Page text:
Replacing Missing Teeth | Montgomery AL

Your teeth affect your whole body. When they’re healthy, you’re healthier too. A missing tooth can affect your bite, speech and eating choices. As you rely more on your remaining teeth, you increase the chance they will wear out prematurely, or be damaged or lost. You may also experience headaches and/or jaw pain.

Who would want their appearance and health to deteriorate? That’s the natural consequence of missing teeth – the jaw literally melts away. The jaw bone like the rest of the body is dependent on stimulation from forces to maintain volume (this is the reason the medical community recommends weight traning and load bearing exercises to maintian bone volume in the hips, spine, etc.). Upon losing a tooth and the stimulation from it, people will lose up to 25% of their supporting jawbone adjacent to the tooth within the first year. Dental implants are more easily placed when teeth are first extracted because bone replacement becomes more complex as time passes. The great news? Implants act just like your natural teeth. They safeguard and preserve your bone structure, oral health and appearance. They also can’t decay like your natural teeth because they are constructed of titanium and porcelain. Your dentist and the implant surgeon will provide you with options so that you can make the most informed decision concerning tooth replacement.

Don’t Settle for Missing Teeth!

Dental implants are natural-looking replacement teeth that can renew your smile. Contact us today to schedule an appointment!

Call us: 334-271-2002

Tooth Replacement Options

You can select from a number of different options to replace your missing teeth – from temporary to long-lasting solutions.

A good candidate is anyone missing one or more teeth, or who is unhappy with their dentures. Age is not a factor. However, smoking, diseases such as diabetes, and radiation therapy to the area, have been shown to lower the success rate of implant placement. Three dimensional CT scans of your jaw will be taken to evaluate whether it will accommodate implants immediately, or in the case of delayed implant placement, if bone grafting is required. 

An example of a dental fixed bridge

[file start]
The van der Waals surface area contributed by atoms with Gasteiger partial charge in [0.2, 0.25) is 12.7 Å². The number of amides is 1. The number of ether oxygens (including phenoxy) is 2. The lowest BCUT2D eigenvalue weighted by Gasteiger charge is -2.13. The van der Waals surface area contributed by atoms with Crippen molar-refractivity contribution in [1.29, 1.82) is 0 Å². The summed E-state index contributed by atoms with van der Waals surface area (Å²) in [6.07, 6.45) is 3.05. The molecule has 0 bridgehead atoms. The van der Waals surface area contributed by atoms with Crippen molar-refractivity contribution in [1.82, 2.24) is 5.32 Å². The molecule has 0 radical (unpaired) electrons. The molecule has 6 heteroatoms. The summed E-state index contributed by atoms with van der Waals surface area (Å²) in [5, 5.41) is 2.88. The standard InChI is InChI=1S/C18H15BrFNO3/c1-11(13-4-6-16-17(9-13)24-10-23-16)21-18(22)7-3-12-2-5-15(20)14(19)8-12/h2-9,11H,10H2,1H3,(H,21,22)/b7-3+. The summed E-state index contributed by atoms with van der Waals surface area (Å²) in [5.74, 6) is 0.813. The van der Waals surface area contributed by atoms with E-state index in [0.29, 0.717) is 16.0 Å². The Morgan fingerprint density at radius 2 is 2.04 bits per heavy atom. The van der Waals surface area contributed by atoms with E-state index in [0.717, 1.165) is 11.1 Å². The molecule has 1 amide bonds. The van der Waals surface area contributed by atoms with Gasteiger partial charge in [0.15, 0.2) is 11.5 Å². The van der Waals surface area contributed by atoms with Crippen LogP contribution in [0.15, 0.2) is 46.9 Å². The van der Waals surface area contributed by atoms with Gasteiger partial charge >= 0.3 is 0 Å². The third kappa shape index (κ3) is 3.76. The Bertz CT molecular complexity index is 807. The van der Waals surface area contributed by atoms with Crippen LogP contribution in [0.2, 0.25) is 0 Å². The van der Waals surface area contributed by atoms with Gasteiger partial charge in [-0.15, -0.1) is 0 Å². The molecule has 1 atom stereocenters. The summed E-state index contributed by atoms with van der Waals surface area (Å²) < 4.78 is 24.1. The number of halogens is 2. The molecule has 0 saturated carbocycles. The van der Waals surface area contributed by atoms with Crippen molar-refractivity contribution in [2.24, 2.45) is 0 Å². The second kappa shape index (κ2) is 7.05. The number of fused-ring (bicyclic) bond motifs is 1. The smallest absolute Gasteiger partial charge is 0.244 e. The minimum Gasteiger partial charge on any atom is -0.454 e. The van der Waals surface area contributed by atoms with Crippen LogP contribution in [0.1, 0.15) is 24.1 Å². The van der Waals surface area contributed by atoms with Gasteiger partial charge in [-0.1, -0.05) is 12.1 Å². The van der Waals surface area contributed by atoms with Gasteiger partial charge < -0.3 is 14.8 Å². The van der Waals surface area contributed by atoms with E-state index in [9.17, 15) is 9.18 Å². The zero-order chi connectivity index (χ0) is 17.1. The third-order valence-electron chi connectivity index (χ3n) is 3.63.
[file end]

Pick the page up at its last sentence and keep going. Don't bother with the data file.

Fixed Bridge

A fixed bridge is a connected set of replacement teeth. For support, it is cemented into position on top of the teeth adjacent to the empty space (much like a bridge over a river that is supported by land on each side). Although this is a viable option it requires grinding down the adjacent teeth and placing crowns (translucent structures in diagram). These crowns can eventually leak at their interface with the teeth as tooth decay forms. Unfortunately, if one crown on the bridge needs to be replaced the entire bridge will have to be remade. 

A sample of a removable retainer with a plastic tooth known as a flipper


A fragile, temporary and inexpensive solution is a removable plastic tooth with a plastic retainer, often called a “flipper”. These may be used as a temproary as the implant is healing, however are not a good replacement option long term.

A depiction of a sturdy partial denture cast in metal and plastic

Metal Partial

A less fragile option is a removable partial denture cast in metal and plastic. It is held in place by wire clips. A removable partial denture can is removed and reinserted when required by the patient and taken out prior to bedtime for clening overnight. 

A representation of a full denture for the entire lower jaw


The most common solution, for people missing all teeth in one or both jaws are complete dentures. Some people adapt well to dentures. Others find them uncomfortable, even intolerable, because of differences in jaw size and shape. A well constructed top denture stays in place from suction with the roof of the mouth. People often dislike the bulk of material necessary to form this suction. It also decreases taste. The bottom denture is commonly the most problematic. Its ability to stay in place is limited as the tongue is constantly moving and displacing it. It also suffers from less surface area to form suction, as there is no structure analagous to the roof of the mouth on the bottom jaw. 

A visual of a permanent dental implant to replace missing teeth

Dental Implants

Dental implants are the most comfortable and permanent solution. They form a strong foundation for teeth and keep the jaw healthy and strong. Implants support individual replacement teeth or secure specialized dentures in place. Unlike bridges, no healthy teeth are damaged. Unlike most bridges, implants can last a lifetime, if maintained properly. Implant-supported replacement teeth can be attractive, stable, and comfortable for almost any patient.

Why Select Dental Implants Over More Traditional Types Of Restorations?

To summarize there are several reasons: A dental bridge can sacrifice the structure of surrounding good teeth to bridge the space of the missing tooth/teeth. In addition, removing a denture or a “partial” at night may be inconvenient, not to mention dentures that slip can be uncomfortable and rather embarrassing. From a biological standpoint they also maintain the bone you currently have.